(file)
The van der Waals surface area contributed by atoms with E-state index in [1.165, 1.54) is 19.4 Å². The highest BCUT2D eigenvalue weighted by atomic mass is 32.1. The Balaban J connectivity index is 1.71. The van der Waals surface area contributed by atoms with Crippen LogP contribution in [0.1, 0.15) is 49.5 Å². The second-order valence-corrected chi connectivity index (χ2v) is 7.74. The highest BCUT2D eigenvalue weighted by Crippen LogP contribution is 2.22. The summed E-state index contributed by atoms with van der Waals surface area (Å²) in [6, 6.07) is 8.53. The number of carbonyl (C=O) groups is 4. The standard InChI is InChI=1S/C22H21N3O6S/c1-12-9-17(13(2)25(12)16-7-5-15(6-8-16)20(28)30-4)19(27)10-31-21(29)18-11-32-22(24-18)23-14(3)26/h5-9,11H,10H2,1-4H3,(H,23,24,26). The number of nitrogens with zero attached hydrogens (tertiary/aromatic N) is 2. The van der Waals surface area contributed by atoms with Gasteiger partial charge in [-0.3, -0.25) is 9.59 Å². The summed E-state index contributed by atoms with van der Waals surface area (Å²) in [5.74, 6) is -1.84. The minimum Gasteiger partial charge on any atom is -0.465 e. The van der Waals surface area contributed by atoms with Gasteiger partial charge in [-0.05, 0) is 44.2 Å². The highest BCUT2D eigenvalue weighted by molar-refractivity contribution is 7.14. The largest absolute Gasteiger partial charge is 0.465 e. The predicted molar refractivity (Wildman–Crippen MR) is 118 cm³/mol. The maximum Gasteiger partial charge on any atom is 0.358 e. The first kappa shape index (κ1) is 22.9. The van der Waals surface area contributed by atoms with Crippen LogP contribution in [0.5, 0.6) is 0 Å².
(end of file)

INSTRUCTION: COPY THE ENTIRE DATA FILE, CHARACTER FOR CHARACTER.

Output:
The van der Waals surface area contributed by atoms with E-state index in [1.165, 1.54) is 19.4 Å². The highest BCUT2D eigenvalue weighted by atomic mass is 32.1. The Balaban J connectivity index is 1.71. The van der Waals surface area contributed by atoms with Crippen LogP contribution in [0.1, 0.15) is 49.5 Å². The second-order valence-corrected chi connectivity index (χ2v) is 7.74. The highest BCUT2D eigenvalue weighted by Crippen LogP contribution is 2.22. The summed E-state index contributed by atoms with van der Waals surface area (Å²) in [6, 6.07) is 8.53. The number of carbonyl (C=O) groups is 4. The standard InChI is InChI=1S/C22H21N3O6S/c1-12-9-17(13(2)25(12)16-7-5-15(6-8-16)20(28)30-4)19(27)10-31-21(29)18-11-32-22(24-18)23-14(3)26/h5-9,11H,10H2,1-4H3,(H,23,24,26). The number of nitrogens with zero attached hydrogens (tertiary/aromatic N) is 2. The van der Waals surface area contributed by atoms with Gasteiger partial charge in [-0.3, -0.25) is 9.59 Å². The summed E-state index contributed by atoms with van der Waals surface area (Å²) in [5.74, 6) is -1.84. The minimum Gasteiger partial charge on any atom is -0.465 e. The van der Waals surface area contributed by atoms with Gasteiger partial charge in [-0.05, 0) is 44.2 Å². The highest BCUT2D eigenvalue weighted by molar-refractivity contribution is 7.14. The largest absolute Gasteiger partial charge is 0.465 e. The predicted molar refractivity (Wildman–Crippen MR) is 118 cm³/mol. The maximum Gasteiger partial charge on any atom is 0.358 e. The first kappa shape index (κ1) is 22.9. The van der Waals surface area contributed by atoms with Crippen LogP contribution in [0.5, 0.6) is 0 Å².